Diagnosis

The test of choice for detecting coccidian oocysts is flotation. Giemsa-stained intestinal smears or microscopic examinations of intestinal mucosa can also be used to detect Eirneria species. Histologic sections may be stained by using hematoxylin and eosin, Heidenhain, Giemsa, or periodic acid Schiff-aniline blue and orange G methods. (23) In cases of pathologic coccidiosis, clinical signs arise before gamogony; therefore, fecal samples will be negative.

Therapy and Prophylaxis

Treatment of mild cases of coccidiosis is not necessary because this disease is self-limiting, when assuming proper measures are taken to hinder reinfection. A mild coccidial infection in a loft builds immunity; thus, total absence of the organisms is not necessarily desirable. (11) Sanitation is a very important factor in limiting the spread of coccidia. This includes removing all fecal material daily and maintaining a dry loft floor. Eradication of the oocysts is best achieved by dehydration. Oocysts are not infectious until after sporulation has occurred, which is approximately 1-2 days after they are shed. Therefore, daily removal of feces drastically reduces the amount of infectious material. Water and feed dishes should be thoroughly cleaned, and floor feeding should be avoided. In our opinion, because oocysts are resistant to common disinfectants, cresol derivatives are recommended for cleaning.

Amprolium, a pyrimidine derivative, has coccidiostatic properties. It is structurally similar to thiamine and, when ingested by coccidia, competitively inhibits folic acid metabolism. Amprolium is an odorless, water-soluble white powder, and medicated drinking water is generally well accepted. (25) Treatment is not thought to interfere with the development of immunity. (25) Because of amprolium's pharmacologic mechanism, a surplus of thiamine can reduce its efficacy. This is rarely encountered, because significant interference requires a 1 : 2 ratio of thiamine to amprolium. Enteral absorption of amprolium is minimal, and prompt elimination occurs; thus, the drug does not accumulate and is well tolerated. A 0.2% solution of amprolium is given for 5 days. (25) However, over the past few years, breeders have reported a significant loss of efficacy with this medication, which may indicate development of resistance. These claims have not been scientifically verified.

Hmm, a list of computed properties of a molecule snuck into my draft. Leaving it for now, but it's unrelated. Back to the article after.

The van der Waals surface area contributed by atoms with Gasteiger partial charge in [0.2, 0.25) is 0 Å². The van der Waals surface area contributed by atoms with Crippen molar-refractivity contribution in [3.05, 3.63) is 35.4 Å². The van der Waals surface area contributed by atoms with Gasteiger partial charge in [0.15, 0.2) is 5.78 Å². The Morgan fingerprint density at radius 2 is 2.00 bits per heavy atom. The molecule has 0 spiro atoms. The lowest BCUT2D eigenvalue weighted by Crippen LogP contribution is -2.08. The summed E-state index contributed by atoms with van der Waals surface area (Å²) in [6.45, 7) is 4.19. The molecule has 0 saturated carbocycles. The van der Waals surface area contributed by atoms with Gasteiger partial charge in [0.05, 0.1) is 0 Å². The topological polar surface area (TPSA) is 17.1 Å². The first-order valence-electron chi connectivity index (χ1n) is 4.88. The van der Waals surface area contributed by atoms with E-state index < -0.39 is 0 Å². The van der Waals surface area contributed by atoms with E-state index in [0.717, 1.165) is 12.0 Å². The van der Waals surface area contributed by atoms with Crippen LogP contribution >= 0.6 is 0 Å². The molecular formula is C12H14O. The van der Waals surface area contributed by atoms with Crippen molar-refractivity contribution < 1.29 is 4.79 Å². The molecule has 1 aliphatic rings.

The mode of action of sulfonamides is based on their analogous properties to para-aminobenzoic acid, which is required by schizonts for folic acid synthesis. Sulfonamides competitively inhibit the integration of para-aminobenzoic acid. However, a significant disadvantage of these drugs is the high concentration required, which, in the case of extended treatments, may lead to significant adverse effects, such as reduced activity and feed consumption, growth disturbance, and hemorrhagic syndrome. (28) The suggested daily dose of sulfamethazine is 50-65 mg per pigeon, which is given orally for either 3 days, followed by a 2-3 day break and a subsequent 2-3 day treatment period, or daily for 5 days. However, the declining therapeutic efficacy of sulfamethazine may suggest development of resistance. (25)

Clazuril is poorly water soluble and is available in tablet form solely for use in racing pigeons. This drug belongs to the benzene-acetonitriles and is coccidiocidal. Clazuril works at the endogenous stages of Eimeria species in pigeons. It is rapidly absorbed, with maximum plasma concentrations attained 5-8 hours after dosing. The half-life of clazuril in pigeons is approximately 3 days. When using the recommended monthly dose of 2.5 mg per pigeon, clazuril has a higher efficacy of inhibiting oocyst shedding than toltrazuril. This treatment regimen stopped oocyst shedding faster than did treatment with toltrazuril. (29) However, renewed shedding commences 20 days after treatment, which is earlier than with toltrazuril. (29)

Toltrazuril is also coccidiocidal, and its efficacy is independent of the degree of infection. (30) Toltrazuril interferes with nuclear division and mitochondrial activity, which is responsible for the respiratory metabolism of coccidia. It also damages wall-forming bodies II formed in the macrogamete stage. In addition, toltrazuril causes inflation of the coccidial endoplasmic reticulum and subsequent vacuolization in all intracellular developmental stages. Toltrazuril is reportedly efficient at eliminating third-generation schizonts, gamonts, and perhaps zygotes in pigeons. (26,31)